Companies are now considering such options as data lakes, which can allow them to collect and store massive quantities of unstructured data in its native format. The problem lies in the fact that data lakes have to be constructed wisely otherwise they quickly become a useless wasteland. Other prefer data warehouses. Warehouses, on the contrary, are less agile and are quite expensive for storing large data volumes. They can only store data that has been structured, while a data lake is universal in this regard. Data warehouses have been around for several years, whereas data lakes are relatively new. Thus, the ability to secure data in a data warehouse is much higher than the ability to secure data in a data lake.
On the flip side, nowadays NoSQL databases seem to be an ultimate trend among mainstream enterprises. NoSQL means Not Only SQL, implying that they still can support SQL-like query languages, but basically, NoSQL databases concentrate on processing unstructured data. In this way, they differ significantly from relational databases that support only structured data. Generally, we may single out four types of NoSQL databases:
- Key-value data stores are the simplest type of NoSQL databases that are used to store data as a collection of key/value pairs.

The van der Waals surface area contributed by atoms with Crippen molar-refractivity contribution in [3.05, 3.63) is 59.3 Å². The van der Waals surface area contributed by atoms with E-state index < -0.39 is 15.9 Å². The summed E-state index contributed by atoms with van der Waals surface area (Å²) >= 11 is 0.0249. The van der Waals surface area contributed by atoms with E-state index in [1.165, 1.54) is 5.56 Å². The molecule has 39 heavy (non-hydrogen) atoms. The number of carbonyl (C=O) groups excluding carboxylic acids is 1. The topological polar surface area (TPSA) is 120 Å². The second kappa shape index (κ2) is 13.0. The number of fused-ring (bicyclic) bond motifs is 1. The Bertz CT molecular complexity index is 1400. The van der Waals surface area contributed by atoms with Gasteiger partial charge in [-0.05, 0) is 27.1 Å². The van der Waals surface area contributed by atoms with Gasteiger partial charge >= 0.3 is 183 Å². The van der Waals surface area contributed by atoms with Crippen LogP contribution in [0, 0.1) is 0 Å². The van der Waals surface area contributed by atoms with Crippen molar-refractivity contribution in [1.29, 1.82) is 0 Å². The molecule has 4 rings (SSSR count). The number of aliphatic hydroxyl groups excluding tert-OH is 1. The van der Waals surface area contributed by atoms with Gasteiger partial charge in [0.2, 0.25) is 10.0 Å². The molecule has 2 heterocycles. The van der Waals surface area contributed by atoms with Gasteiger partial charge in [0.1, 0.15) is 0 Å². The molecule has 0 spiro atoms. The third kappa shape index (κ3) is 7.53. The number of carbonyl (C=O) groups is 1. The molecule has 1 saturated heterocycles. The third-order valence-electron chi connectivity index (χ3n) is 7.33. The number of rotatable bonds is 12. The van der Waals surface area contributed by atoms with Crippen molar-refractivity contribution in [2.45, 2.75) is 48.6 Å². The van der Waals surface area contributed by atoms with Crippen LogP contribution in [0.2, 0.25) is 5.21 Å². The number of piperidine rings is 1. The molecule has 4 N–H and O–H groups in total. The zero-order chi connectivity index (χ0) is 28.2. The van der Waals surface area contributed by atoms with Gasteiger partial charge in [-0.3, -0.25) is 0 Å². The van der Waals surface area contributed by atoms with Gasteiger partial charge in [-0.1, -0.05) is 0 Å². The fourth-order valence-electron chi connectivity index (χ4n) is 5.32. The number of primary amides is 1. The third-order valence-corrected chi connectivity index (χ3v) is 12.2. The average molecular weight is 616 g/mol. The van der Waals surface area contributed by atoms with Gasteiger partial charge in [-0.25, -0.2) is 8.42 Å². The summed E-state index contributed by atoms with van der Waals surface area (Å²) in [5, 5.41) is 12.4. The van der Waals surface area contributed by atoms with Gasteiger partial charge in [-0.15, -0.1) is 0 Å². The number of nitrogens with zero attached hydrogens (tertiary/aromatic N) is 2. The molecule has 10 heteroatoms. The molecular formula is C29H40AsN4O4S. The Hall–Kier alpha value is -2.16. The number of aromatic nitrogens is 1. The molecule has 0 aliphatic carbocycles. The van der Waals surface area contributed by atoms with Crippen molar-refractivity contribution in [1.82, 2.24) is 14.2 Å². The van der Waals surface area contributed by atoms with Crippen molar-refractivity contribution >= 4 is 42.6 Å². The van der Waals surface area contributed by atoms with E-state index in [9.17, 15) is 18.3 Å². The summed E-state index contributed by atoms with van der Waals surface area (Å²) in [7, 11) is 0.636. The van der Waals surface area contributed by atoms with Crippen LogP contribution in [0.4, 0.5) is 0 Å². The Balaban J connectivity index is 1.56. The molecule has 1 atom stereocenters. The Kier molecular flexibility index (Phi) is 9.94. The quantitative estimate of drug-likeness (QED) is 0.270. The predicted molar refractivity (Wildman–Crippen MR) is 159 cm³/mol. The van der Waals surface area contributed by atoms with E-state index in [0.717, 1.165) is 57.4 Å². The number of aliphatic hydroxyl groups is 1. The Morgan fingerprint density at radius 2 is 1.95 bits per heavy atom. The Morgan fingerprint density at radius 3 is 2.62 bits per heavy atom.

- Document stores are designed to store semi-structured data as documents, typically in JSON or XML format.
- Wide-column stores keep data in tables with rows and columns similar to RDBMS, but names and formats of columns can vary from row to row across the table.
- Graph stores use graph structures to store, map, and query relationships. They provide index-free adjacency, so that adjacent elements are linked together without using an index.
Big data analytics amounts to nothing unless you report the results properly to the right people in the right way. Representing the data in a well-structured format which is readable and understandable to the people is highly important. Visualization is one of the best ways to represent the analyzed data. Handling the unstructured data and then representing it in a visual format can be a challenging task to do. Here we enumerated for you several powerful big data visualization tools which may come in handy: